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Canada celebrates Thanksgiving about six weeks before the United States does, but the types of food typically served at both of these Thanksgivings are pretty similar with one exception which I will take note of in my next paragraph.
Some Canadian families serve butter tarts for or as part of their dessert at Thanksgiving. I can’t eat them due to my milk allergy, but I keep hoping one of our local vegan bakeries will make a version of them I can try someday. They do look good.
I always enjoy eating pumpkin pie, mashed potatoes with gravy, dinner rolls, ham, fresh salads, and roasted vegetables. (My family would switch between serving ham and turkey depending on which one was on sale before Thanksgiving, so they’re both Thanksgiving foods to me).
I have neutral feelings about sweet potato casserole (generally too sweet for my tastes), canned cranberry sauce (sometimes too sour) and roasted turkey (often too dry). These are foods I’ll take a small, polite serving of but generally skip over when it’s time for another round of food.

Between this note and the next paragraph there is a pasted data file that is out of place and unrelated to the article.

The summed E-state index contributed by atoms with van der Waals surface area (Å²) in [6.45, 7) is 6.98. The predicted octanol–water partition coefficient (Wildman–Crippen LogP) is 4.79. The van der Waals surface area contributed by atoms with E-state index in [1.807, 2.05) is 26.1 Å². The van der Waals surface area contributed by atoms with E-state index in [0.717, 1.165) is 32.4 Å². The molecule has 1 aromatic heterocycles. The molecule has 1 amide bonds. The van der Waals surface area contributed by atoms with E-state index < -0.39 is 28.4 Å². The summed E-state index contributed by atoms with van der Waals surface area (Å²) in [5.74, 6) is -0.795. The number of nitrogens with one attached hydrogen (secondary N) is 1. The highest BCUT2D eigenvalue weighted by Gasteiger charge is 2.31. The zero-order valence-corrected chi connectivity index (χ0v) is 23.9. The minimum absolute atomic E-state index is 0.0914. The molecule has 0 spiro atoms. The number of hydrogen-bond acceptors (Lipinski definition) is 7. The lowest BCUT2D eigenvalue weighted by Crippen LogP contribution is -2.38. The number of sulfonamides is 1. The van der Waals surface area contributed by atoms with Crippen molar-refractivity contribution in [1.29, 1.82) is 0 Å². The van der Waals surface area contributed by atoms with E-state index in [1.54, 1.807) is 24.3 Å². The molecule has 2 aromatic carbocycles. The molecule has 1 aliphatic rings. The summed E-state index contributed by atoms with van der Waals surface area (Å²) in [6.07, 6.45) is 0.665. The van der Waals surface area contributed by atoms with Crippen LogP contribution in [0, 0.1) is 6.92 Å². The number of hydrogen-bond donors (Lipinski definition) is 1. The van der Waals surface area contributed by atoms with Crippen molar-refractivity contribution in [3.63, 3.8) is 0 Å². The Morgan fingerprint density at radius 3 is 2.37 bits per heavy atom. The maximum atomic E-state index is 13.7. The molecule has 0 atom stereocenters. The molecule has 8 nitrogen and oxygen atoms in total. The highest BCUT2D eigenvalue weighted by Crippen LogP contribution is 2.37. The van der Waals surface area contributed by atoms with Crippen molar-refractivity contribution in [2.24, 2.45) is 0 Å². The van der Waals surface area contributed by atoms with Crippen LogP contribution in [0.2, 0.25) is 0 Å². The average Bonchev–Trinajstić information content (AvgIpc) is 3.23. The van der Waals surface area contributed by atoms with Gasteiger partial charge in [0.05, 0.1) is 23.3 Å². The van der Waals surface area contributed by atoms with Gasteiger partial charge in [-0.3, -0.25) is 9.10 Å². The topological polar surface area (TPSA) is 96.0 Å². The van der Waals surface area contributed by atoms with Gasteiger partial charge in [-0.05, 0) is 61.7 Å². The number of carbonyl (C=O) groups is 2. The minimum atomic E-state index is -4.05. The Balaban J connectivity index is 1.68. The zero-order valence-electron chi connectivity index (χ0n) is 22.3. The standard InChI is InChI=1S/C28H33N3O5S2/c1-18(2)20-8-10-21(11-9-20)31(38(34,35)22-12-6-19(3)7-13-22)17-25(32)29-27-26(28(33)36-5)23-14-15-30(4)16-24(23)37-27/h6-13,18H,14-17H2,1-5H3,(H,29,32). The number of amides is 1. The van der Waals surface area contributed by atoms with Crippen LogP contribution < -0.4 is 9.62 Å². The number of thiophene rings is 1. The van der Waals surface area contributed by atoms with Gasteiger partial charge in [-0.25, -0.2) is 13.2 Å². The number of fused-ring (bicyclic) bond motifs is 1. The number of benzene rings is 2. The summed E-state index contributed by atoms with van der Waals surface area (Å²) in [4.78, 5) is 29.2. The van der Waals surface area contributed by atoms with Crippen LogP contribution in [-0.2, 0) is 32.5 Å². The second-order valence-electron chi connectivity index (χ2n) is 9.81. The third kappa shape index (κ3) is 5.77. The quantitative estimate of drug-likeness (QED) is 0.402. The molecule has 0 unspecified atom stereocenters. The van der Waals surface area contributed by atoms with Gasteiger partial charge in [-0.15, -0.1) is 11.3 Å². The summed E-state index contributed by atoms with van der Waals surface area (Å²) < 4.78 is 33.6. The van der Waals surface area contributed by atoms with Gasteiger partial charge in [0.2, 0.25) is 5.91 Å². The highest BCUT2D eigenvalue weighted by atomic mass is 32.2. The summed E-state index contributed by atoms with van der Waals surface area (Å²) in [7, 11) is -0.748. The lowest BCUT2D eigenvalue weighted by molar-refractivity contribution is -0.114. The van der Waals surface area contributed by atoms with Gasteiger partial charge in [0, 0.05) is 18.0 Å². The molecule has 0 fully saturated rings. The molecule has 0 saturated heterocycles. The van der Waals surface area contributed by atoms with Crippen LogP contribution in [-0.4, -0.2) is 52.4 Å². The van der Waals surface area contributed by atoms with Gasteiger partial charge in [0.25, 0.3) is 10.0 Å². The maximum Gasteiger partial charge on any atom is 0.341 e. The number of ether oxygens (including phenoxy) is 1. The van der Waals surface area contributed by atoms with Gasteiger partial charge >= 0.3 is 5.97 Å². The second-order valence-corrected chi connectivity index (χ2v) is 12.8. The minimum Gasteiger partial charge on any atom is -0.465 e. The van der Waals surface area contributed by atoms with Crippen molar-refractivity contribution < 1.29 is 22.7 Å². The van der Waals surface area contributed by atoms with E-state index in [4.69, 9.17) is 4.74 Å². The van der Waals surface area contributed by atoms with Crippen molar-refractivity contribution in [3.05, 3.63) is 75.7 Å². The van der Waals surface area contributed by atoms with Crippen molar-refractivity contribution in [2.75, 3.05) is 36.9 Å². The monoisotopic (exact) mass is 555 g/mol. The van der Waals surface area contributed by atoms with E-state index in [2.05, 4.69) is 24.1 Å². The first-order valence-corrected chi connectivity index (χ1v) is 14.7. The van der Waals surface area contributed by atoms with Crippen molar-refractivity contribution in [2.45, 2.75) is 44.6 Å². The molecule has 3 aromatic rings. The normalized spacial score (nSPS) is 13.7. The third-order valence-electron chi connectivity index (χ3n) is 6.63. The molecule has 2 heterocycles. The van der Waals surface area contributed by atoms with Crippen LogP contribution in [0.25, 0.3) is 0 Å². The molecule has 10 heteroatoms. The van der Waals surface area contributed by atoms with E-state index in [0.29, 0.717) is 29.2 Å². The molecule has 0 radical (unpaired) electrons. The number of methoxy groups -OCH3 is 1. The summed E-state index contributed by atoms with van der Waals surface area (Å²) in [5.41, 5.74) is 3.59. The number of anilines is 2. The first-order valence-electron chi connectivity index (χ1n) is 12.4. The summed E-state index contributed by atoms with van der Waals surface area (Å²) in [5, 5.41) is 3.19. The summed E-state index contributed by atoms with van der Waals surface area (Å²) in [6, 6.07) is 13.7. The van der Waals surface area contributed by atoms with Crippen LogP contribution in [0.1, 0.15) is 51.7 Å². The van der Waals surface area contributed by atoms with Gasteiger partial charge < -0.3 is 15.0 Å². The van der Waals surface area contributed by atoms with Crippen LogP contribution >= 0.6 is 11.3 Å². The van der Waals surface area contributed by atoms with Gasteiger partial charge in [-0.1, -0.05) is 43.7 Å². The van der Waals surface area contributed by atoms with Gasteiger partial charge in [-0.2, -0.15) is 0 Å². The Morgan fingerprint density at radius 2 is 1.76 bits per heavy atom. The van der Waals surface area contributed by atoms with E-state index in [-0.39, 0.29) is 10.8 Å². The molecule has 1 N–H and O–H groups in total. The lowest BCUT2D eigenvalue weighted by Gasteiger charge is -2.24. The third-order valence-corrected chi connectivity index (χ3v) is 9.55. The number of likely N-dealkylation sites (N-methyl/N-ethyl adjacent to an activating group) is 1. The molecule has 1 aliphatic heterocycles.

I dislike fresh cranberry sauce because of how sour it is, so this is something I quietly leave for others to enjoy.
My grandparents tend to serve apple or other types of fruit pie at Thanksgiving as well. This seems to be a fairly common thing in the Midwest, although I don’t know if the same can be said for other parts of the United States. Maybe one of my fellow Americans can say?
Honestly, I don’t think I’ve ever tasted a pie I disliked, fruit-filled or otherwise. They’re all delicious to me!